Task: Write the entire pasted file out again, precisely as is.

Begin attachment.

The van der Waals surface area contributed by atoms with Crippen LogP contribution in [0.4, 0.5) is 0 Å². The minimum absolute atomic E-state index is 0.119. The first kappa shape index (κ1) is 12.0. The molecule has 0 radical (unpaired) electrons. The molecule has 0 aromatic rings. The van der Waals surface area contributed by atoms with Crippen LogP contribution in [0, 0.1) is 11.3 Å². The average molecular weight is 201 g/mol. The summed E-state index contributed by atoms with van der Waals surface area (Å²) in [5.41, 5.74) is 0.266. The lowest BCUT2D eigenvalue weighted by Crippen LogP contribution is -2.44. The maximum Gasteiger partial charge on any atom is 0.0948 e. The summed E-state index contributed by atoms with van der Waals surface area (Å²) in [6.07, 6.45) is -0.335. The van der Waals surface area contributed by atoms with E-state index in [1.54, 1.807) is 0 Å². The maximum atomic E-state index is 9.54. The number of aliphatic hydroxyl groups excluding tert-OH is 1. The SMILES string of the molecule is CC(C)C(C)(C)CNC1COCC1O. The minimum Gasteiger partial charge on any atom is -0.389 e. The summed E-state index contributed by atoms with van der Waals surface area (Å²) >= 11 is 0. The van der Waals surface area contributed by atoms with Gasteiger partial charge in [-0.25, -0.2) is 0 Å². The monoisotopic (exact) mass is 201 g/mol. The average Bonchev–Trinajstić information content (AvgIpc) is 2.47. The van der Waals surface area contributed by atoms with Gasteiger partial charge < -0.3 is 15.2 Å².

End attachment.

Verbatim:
The van der Waals surface area contributed by atoms with Crippen LogP contribution in [0.4, 0.5) is 0 Å². The minimum absolute atomic E-state index is 0.119. The first kappa shape index (κ1) is 12.0. The molecule has 0 radical (unpaired) electrons. The molecule has 0 aromatic rings. The van der Waals surface area contributed by atoms with Crippen LogP contribution in [0, 0.1) is 11.3 Å². The average molecular weight is 201 g/mol. The summed E-state index contributed by atoms with van der Waals surface area (Å²) in [5.41, 5.74) is 0.266. The lowest BCUT2D eigenvalue weighted by Crippen LogP contribution is -2.44. The maximum Gasteiger partial charge on any atom is 0.0948 e. The summed E-state index contributed by atoms with van der Waals surface area (Å²) in [6.07, 6.45) is -0.335. The van der Waals surface area contributed by atoms with E-state index in [1.54, 1.807) is 0 Å². The maximum atomic E-state index is 9.54. The number of aliphatic hydroxyl groups excluding tert-OH is 1. The SMILES string of the molecule is CC(C)C(C)(C)CNC1COCC1O. The minimum Gasteiger partial charge on any atom is -0.389 e. The summed E-state index contributed by atoms with van der Waals surface area (Å²) >= 11 is 0. The van der Waals surface area contributed by atoms with Gasteiger partial charge in [-0.25, -0.2) is 0 Å². The monoisotopic (exact) mass is 201 g/mol. The average Bonchev–Trinajstić information content (AvgIpc) is 2.47. The van der Waals surface area contributed by atoms with Gasteiger partial charge < -0.3 is 15.2 Å².